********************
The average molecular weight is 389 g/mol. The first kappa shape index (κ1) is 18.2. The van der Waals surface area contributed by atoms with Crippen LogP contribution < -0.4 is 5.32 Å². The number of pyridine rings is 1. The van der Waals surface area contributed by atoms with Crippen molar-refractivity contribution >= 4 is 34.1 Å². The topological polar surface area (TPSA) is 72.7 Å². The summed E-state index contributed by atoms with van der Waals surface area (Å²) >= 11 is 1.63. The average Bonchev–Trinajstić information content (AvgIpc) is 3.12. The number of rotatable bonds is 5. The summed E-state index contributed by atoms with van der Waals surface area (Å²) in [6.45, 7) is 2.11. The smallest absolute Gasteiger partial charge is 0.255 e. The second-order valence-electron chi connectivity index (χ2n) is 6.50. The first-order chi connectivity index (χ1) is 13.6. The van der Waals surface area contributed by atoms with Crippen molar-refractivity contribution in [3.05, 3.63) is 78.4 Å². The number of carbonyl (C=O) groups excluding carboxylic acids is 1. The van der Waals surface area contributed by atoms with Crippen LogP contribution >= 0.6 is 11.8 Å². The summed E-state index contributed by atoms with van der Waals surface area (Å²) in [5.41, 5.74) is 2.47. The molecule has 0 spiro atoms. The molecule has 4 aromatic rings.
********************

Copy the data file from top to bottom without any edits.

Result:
The average molecular weight is 389 g/mol. The first kappa shape index (κ1) is 18.2. The van der Waals surface area contributed by atoms with Crippen LogP contribution < -0.4 is 5.32 Å². The number of pyridine rings is 1. The van der Waals surface area contributed by atoms with Crippen molar-refractivity contribution >= 4 is 34.1 Å². The topological polar surface area (TPSA) is 72.7 Å². The summed E-state index contributed by atoms with van der Waals surface area (Å²) >= 11 is 1.63. The average Bonchev–Trinajstić information content (AvgIpc) is 3.12. The number of rotatable bonds is 5. The summed E-state index contributed by atoms with van der Waals surface area (Å²) in [6.45, 7) is 2.11. The smallest absolute Gasteiger partial charge is 0.255 e. The second-order valence-electron chi connectivity index (χ2n) is 6.50. The first-order chi connectivity index (χ1) is 13.6. The van der Waals surface area contributed by atoms with Crippen molar-refractivity contribution in [3.05, 3.63) is 78.4 Å². The number of carbonyl (C=O) groups excluding carboxylic acids is 1. The van der Waals surface area contributed by atoms with Crippen LogP contribution >= 0.6 is 11.8 Å². The summed E-state index contributed by atoms with van der Waals surface area (Å²) in [5.41, 5.74) is 2.47. The molecule has 0 spiro atoms. The molecule has 4 aromatic rings.